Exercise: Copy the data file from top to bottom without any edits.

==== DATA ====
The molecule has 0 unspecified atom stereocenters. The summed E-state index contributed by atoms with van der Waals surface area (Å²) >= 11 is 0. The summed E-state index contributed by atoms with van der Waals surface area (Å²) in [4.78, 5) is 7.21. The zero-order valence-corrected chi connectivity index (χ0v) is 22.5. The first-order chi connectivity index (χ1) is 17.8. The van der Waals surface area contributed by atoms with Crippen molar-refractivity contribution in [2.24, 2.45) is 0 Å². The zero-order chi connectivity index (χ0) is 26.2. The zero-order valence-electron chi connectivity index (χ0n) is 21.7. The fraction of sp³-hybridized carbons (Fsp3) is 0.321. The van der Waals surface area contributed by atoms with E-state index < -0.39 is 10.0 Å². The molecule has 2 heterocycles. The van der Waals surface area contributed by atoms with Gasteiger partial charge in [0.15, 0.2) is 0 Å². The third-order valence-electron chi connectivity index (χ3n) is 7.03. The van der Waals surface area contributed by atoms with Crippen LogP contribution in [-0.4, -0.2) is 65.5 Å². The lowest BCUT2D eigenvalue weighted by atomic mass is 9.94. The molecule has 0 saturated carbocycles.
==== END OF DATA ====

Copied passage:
The molecule has 0 unspecified atom stereocenters. The summed E-state index contributed by atoms with van der Waals surface area (Å²) >= 11 is 0. The summed E-state index contributed by atoms with van der Waals surface area (Å²) in [4.78, 5) is 7.21. The zero-order valence-corrected chi connectivity index (χ0v) is 22.5. The first-order chi connectivity index (χ1) is 17.8. The van der Waals surface area contributed by atoms with Crippen molar-refractivity contribution in [2.24, 2.45) is 0 Å². The zero-order chi connectivity index (χ0) is 26.2. The zero-order valence-electron chi connectivity index (χ0n) is 21.7. The fraction of sp³-hybridized carbons (Fsp3) is 0.321. The van der Waals surface area contributed by atoms with E-state index < -0.39 is 10.0 Å². The molecule has 2 heterocycles. The van der Waals surface area contributed by atoms with Gasteiger partial charge in [0.15, 0.2) is 0 Å². The third-order valence-electron chi connectivity index (χ3n) is 7.03. The van der Waals surface area contributed by atoms with Crippen LogP contribution in [-0.4, -0.2) is 65.5 Å². The lowest BCUT2D eigenvalue weighted by atomic mass is 9.94. The molecule has 0 saturated carbocycles.